Coffee production in the Dominican Republic is based mainly in the mountain regions of the country, in the highlands which form at least one-half of the area of Hispaniola. Introduced to the country in 1715, the Dominican Republic bean is larger and thicker than Martinique's. The major coffee variety grown in the country is Arabica (known internationally as “mild”). Robusta is also grown but only in about 1.3% of the land area; it is consumed locally.
Coffee was first introduced in the Dominican Republic in 1715 and has been the principal crop of the small scale farmers. Coffee began to be exported circa 1872. In the early 20th century, the crop was cultivated in all the Cibao, principally in the district of Puerto Plata. The exportation of coffee from the Dominican Republic in 1900 amounted to 3,951,539 pounds (1,792,388 kg). Important coffee areas in 1918 were in Moca, Santiago and Baní, with approximately 66% of the crop exported from Puerto Plata.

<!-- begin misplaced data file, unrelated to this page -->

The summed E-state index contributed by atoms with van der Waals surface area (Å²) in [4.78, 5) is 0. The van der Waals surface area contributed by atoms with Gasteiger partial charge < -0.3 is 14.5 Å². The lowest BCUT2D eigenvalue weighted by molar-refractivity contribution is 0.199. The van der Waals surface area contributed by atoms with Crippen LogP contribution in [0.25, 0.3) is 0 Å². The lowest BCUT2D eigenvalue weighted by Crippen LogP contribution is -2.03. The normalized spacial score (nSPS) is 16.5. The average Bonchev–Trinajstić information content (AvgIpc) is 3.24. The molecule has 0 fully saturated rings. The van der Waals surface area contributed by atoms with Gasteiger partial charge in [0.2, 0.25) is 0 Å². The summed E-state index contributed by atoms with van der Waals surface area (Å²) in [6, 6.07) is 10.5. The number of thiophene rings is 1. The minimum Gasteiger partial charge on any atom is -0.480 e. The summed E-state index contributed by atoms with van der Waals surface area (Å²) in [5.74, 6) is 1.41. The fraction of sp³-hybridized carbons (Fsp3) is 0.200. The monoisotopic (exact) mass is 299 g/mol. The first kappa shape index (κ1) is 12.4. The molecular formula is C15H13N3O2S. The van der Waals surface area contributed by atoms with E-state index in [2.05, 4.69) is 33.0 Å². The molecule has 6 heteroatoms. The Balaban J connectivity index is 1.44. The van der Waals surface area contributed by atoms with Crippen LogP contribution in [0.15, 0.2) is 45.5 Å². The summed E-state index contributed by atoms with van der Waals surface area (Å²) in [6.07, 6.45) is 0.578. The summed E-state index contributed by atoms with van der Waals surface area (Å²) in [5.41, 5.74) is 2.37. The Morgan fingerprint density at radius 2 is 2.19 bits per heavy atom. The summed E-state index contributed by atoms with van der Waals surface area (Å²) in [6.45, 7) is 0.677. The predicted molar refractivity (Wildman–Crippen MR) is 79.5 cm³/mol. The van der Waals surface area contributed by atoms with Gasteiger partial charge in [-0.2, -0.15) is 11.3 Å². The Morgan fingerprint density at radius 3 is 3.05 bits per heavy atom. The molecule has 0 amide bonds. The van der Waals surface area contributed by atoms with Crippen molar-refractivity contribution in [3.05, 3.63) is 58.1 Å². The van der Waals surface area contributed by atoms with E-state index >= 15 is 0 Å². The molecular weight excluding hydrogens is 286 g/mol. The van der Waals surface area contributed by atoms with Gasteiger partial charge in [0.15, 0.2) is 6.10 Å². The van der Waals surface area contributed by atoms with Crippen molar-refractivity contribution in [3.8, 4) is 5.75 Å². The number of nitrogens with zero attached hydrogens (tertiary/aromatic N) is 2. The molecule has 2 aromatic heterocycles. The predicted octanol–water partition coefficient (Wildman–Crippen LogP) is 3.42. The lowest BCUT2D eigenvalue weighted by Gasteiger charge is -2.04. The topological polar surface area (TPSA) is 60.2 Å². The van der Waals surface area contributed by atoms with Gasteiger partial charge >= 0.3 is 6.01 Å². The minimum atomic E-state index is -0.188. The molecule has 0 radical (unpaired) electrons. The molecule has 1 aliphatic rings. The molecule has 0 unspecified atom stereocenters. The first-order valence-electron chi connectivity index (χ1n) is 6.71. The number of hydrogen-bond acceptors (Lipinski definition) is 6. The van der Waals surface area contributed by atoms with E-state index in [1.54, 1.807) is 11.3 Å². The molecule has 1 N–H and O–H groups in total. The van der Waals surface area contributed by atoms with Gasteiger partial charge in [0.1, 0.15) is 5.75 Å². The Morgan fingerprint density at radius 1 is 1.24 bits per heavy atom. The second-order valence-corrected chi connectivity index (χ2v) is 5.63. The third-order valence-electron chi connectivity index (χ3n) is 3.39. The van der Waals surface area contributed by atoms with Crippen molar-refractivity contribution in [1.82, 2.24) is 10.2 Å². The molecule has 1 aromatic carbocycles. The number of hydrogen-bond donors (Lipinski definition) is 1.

The area under coffee plantation was 120,000 hectares (300,000 acres) (about 3% of land under farming), but since 1981 the area cropped has substantially declined, but the production level has remained generally the same due to the adoption of modern technological inputs. There are five major coffee producing regions, four of them being in the hilly region – the Central Mountain Region, the Northern Mountain Region, the Neyba Mountain Range, and the Bahoruco Mountain Range. There were 40,000 to 50,000 farmers operating in this sector.
In 2013, according to FAO statistics, coffee production was 10,100 short tons (9,200 t), which was about 0.1 percent of world production. It was grown in an area of 22,400 hectares (55,000 acres) with a yield of 451 kilograms (994 lb) per ha.